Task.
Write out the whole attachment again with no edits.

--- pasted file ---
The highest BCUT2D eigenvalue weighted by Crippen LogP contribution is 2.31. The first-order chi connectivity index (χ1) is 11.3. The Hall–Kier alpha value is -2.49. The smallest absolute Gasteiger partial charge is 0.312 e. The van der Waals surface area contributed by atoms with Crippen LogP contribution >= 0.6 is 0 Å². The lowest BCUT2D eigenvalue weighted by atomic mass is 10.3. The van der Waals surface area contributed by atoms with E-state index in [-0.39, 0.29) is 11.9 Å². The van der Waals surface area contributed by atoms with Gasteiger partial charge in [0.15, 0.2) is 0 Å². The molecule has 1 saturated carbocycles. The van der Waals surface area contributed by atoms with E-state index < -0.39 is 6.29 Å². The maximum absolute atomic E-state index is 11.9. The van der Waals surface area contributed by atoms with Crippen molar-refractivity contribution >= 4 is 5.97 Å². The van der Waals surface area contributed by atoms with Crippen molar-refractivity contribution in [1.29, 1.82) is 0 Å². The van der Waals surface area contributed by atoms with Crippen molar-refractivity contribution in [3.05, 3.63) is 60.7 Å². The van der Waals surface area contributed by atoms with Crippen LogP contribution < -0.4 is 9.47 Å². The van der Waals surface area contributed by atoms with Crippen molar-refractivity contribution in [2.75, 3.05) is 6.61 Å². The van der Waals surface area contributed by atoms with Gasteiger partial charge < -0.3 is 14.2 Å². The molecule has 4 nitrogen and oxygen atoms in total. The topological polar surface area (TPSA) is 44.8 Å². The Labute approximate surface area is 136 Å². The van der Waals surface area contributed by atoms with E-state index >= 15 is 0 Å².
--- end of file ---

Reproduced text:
The highest BCUT2D eigenvalue weighted by Crippen LogP contribution is 2.31. The first-order chi connectivity index (χ1) is 11.3. The Hall–Kier alpha value is -2.49. The smallest absolute Gasteiger partial charge is 0.312 e. The van der Waals surface area contributed by atoms with Crippen LogP contribution >= 0.6 is 0 Å². The lowest BCUT2D eigenvalue weighted by atomic mass is 10.3. The van der Waals surface area contributed by atoms with E-state index in [-0.39, 0.29) is 11.9 Å². The van der Waals surface area contributed by atoms with Gasteiger partial charge in [0.15, 0.2) is 0 Å². The molecule has 1 saturated carbocycles. The van der Waals surface area contributed by atoms with E-state index < -0.39 is 6.29 Å². The maximum absolute atomic E-state index is 11.9. The van der Waals surface area contributed by atoms with Crippen molar-refractivity contribution >= 4 is 5.97 Å². The van der Waals surface area contributed by atoms with Crippen molar-refractivity contribution in [1.29, 1.82) is 0 Å². The van der Waals surface area contributed by atoms with Crippen molar-refractivity contribution in [3.05, 3.63) is 60.7 Å². The van der Waals surface area contributed by atoms with Crippen LogP contribution < -0.4 is 9.47 Å². The van der Waals surface area contributed by atoms with Crippen molar-refractivity contribution in [2.75, 3.05) is 6.61 Å². The van der Waals surface area contributed by atoms with Gasteiger partial charge < -0.3 is 14.2 Å². The molecule has 4 nitrogen and oxygen atoms in total. The topological polar surface area (TPSA) is 44.8 Å². The Labute approximate surface area is 136 Å². The van der Waals surface area contributed by atoms with E-state index >= 15 is 0 Å².